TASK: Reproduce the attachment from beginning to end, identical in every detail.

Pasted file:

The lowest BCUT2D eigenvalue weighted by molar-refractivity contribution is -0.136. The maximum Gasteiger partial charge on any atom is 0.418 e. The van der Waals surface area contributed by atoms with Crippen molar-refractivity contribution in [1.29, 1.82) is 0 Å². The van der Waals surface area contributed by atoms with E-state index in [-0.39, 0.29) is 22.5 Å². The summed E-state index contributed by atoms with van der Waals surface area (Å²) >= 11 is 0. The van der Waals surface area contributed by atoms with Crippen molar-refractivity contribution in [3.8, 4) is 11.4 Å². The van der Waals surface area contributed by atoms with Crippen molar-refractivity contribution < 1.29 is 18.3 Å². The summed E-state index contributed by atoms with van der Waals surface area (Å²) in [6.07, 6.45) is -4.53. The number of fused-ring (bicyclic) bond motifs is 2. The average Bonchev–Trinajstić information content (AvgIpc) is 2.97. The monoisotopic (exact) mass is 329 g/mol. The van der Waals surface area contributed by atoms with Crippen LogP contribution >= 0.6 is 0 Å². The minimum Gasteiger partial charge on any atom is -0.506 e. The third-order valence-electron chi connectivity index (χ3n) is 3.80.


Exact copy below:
The lowest BCUT2D eigenvalue weighted by molar-refractivity contribution is -0.136. The maximum Gasteiger partial charge on any atom is 0.418 e. The van der Waals surface area contributed by atoms with Crippen molar-refractivity contribution in [1.29, 1.82) is 0 Å². The van der Waals surface area contributed by atoms with E-state index in [-0.39, 0.29) is 22.5 Å². The summed E-state index contributed by atoms with van der Waals surface area (Å²) >= 11 is 0. The van der Waals surface area contributed by atoms with Crippen molar-refractivity contribution in [3.8, 4) is 11.4 Å². The van der Waals surface area contributed by atoms with Crippen molar-refractivity contribution < 1.29 is 18.3 Å². The summed E-state index contributed by atoms with van der Waals surface area (Å²) in [6.07, 6.45) is -4.53. The number of fused-ring (bicyclic) bond motifs is 2. The average Bonchev–Trinajstić information content (AvgIpc) is 2.97. The monoisotopic (exact) mass is 329 g/mol. The van der Waals surface area contributed by atoms with Crippen LogP contribution >= 0.6 is 0 Å². The minimum Gasteiger partial charge on any atom is -0.506 e. The third-order valence-electron chi connectivity index (χ3n) is 3.80.